The National Popular Vote (NPV) movement emerged in late 2006 and has slowly gain some steam since then.
The NPV movement seeks to ensure that the presidential candidate who wins the most popular votes nationwide is elected president. When a state passes legislation to join the National Popular Vote Interstate Compact, it pledges that all of that state's electoral votes will be given to whichever presidential candidate wins the popular vote nationwide, rather than the candidate who won the vote in just that state.
These bills will take effect only when states with a majority of the electoral votes (270 of the 538 total) have passed similar legislation and joined the compact.
State Action on National Popular Vote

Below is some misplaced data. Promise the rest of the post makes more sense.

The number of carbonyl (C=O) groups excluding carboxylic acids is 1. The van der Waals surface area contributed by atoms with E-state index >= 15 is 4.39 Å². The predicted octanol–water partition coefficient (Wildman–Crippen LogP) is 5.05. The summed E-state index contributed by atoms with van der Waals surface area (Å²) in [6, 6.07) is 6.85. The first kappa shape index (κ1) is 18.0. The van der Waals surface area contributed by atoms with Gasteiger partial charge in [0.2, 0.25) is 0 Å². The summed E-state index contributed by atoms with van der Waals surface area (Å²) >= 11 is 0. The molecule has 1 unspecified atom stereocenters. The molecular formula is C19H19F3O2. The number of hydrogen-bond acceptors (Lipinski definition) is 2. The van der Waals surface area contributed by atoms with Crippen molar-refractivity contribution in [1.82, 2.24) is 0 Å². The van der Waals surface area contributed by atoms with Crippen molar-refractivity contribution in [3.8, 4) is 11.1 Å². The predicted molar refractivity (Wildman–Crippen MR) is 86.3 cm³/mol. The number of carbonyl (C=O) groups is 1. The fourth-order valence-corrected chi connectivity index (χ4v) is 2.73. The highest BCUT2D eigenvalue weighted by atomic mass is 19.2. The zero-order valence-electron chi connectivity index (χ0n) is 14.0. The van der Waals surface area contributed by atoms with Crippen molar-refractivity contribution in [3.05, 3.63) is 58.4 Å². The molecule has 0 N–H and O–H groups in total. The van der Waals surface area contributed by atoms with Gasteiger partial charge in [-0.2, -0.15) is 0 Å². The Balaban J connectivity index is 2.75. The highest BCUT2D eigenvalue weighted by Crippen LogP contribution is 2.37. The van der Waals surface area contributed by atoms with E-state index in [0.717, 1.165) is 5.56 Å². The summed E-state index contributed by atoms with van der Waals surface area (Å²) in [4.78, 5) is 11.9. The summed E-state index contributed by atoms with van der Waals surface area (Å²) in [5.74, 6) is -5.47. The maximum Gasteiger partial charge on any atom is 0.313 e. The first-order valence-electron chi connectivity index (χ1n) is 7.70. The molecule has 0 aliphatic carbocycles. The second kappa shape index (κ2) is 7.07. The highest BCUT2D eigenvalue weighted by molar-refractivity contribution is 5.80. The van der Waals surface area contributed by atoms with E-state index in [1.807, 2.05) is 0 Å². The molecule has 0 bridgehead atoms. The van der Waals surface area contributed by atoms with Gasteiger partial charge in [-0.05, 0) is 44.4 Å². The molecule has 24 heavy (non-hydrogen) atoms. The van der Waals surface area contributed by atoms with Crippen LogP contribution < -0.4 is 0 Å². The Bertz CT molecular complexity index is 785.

Between 2006 and the present, every state legislature in the nation has considered a National Popular Vote bill. Some legislation has sought to rescind commitments to the NPV compact, although none of these bills have been enacted.
To date, 16 states and the District of Columbia have passed NPV bills into law:
- 2023: Minnesota
- 2019: Colorado, Delaware, New Mexico and Oregon.
- 2018: Connecticut.
- 2016: New York made its participation in the compact permanent (previously the state had to renew its participation in 2018).
- 2014: New York.
- 2013: Rhode Island.
- 2011: California and Vermont.
- 2010: Massachusetts and D.C..
- 2009: Washington.
- 2008: Hawaii and Illinois.
- 2007: Maryland and New Jersey.
See NCSL's elections legislation database for more information on states currently considering NPV legislation.
- In 2019 the governor vetoed NPV legislation in Nevada.
- NPV bills were vetoed in Rhode Island and Vermont in 2008, but enacted in 2013 and 2011 respectively.
- An NPV bill was vetoed in Hawaii in 2007, and the veto of a second NPV bill was eventually overridden by the Hawaii Legislature in 2008.
- The California legislature passed NPV legislation in 2006 and 2008, but it was vetoed by the governor both times. An NPV bill was finally enacted in California in 2011.